Callum Borchers and Christopher Rowland have a big story in the Globe today: “Mitt Romney stayed at Bain 3 years longer than he stated: Firm’s 2002 filings identify him as CEO, though he said he left in 1999.”
This is exactly the kind of story that will cut into Romney’s appeal to independents because it hits a key factor for electability: honesty.
“You can’t say statements filed with the SEC are meaningless. This is a fact in an SEC filing,” said Roberta S. Karmel, now a professor at Brooklyn Law School.
“It doesn’t make a whole lot of sense to say he was technically in charge on paper but he had nothing to do with Bain’s operations,” Karmel continued. “Was he getting paid? He’s the sole stockholder. Are you telling me he owned the company but had no say in its investments?”
The Globe found nine SEC filings submitted by four different business entities after February 1999 that describe Romney as Bain Capital’s boss; some show him with managerial control over five Bain Capital entities that were formed in January 2002, according to records in Delaware, where they were incorporated.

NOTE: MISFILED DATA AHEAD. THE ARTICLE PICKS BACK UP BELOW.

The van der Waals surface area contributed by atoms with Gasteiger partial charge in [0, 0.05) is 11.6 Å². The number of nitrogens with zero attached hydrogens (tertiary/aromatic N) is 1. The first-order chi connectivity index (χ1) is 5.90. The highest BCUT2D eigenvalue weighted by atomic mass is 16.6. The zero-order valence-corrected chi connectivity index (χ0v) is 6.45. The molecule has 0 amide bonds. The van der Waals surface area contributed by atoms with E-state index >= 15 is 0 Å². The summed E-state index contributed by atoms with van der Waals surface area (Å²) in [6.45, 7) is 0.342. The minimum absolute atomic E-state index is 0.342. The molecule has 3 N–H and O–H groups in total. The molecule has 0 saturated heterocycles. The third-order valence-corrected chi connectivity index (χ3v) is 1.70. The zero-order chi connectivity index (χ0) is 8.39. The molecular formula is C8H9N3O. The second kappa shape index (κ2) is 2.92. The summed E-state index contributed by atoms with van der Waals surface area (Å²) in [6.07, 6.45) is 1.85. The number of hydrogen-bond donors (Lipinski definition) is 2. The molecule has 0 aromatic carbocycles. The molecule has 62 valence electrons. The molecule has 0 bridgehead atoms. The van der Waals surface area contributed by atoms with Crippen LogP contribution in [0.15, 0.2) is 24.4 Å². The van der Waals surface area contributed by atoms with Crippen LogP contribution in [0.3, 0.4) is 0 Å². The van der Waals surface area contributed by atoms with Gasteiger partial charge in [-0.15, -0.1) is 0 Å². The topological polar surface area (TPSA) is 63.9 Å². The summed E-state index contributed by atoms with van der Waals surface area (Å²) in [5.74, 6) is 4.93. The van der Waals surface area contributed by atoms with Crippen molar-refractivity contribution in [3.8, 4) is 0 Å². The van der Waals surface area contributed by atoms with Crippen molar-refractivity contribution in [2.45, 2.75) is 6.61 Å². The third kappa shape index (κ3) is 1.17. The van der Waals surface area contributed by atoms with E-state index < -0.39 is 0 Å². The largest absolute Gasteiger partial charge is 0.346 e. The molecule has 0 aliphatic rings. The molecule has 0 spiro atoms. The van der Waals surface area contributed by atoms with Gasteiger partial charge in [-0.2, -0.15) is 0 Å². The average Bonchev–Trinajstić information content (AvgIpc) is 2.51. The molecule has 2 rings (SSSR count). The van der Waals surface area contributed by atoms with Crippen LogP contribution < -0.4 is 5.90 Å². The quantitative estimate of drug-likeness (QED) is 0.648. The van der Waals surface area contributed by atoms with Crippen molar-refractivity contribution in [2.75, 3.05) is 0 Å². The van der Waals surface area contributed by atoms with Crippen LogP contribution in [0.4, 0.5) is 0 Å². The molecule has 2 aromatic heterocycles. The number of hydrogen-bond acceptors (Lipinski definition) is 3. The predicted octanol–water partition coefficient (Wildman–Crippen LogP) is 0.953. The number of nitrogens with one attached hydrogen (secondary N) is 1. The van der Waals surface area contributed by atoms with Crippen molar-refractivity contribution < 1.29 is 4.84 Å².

A Romney campaign official, who requested anonymity to discuss the SEC filings, acknowledged that they “do not square with common sense.”
Obama is a known quantity. Romney is trying to build a persona. Glaring contradictions like this do not help. It’s as if Scott Brown claimed to be an independent Republican and then voted for a measure pushed by the fundamentalist wing of the GOP to allow employers to terminate their employee’s reproductive health plans because they disagreed with their personal choices. Oh, wait.